DOL: Direct On Line starters connect to the power supply without any additional control devices. A DOL starter offers full load voltage to the motor as soon as it is turned on. The limitation in this method is that it offers no motor control. The motor will take off at full speed and torque as soon as power is supplied, which may transmit mechanical stress to the load. DOL starting is mostly used on smaller devices. These include the motors that run water pumps and other simple machinery, which only needs to turn in one direction. Their primary advantage is in applying the full voltage to the motor instantly. The disadvantage is in the lack of control.
Reduced-voltage (Soft Starter): A reduced-voltage starter allows the operator to start the device with a reduced voltage. The user can define the limits for startup current and other variables. The Star Delta starter is a type of soft starter that gradually increases the voltage to its maximum load as the motor increases its speed.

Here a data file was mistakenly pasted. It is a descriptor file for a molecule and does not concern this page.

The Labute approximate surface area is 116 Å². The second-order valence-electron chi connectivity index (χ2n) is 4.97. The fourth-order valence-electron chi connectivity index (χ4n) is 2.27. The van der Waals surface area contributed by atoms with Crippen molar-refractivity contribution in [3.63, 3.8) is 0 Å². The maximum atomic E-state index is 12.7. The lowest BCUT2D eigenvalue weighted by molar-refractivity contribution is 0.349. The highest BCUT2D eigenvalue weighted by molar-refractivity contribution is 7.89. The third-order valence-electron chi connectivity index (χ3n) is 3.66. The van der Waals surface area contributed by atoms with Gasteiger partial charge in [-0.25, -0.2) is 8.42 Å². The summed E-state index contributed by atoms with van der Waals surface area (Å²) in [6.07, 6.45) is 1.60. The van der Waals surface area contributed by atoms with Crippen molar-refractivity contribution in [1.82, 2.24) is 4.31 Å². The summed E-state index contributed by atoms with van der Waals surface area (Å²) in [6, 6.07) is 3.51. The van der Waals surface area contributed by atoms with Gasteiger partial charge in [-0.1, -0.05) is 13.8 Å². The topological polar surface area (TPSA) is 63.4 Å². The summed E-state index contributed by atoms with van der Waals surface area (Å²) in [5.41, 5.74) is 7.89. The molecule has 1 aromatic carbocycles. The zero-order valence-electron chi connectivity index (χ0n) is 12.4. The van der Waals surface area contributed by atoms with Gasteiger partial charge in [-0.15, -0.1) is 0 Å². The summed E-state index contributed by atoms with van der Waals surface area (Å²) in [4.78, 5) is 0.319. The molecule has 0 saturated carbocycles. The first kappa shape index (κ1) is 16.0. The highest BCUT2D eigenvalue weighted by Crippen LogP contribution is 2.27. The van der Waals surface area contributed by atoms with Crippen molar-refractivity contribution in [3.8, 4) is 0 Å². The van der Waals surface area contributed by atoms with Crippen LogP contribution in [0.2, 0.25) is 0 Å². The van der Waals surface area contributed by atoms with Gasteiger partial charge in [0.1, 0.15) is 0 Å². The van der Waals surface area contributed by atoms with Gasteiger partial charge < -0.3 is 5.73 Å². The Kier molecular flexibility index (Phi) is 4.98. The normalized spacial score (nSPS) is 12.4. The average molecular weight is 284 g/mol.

Reduced voltage starters have the advantage of allowing the mechanical stress and the torque output on the load to be controlled. Rather than the motor suddenly taking off at full torque and speed, as would be the case with a DOL starter, the motor gradually spins up.
Soft starters are commonly used in powerful motors. The reduced voltage only applies to the inrush current and is not used to control the speed of the motor. The reduced inrush current serves to prevent a sudden high-voltage draw on the electrical supply, which is required for compliance with power company guidelines, in many cases. Soft starters are typically used on motors that require a large voltage draw. The gradual increase in voltage provides better control over electrical usage and eliminates the threat of suddenly applying a great deal of torque and rotation to the device.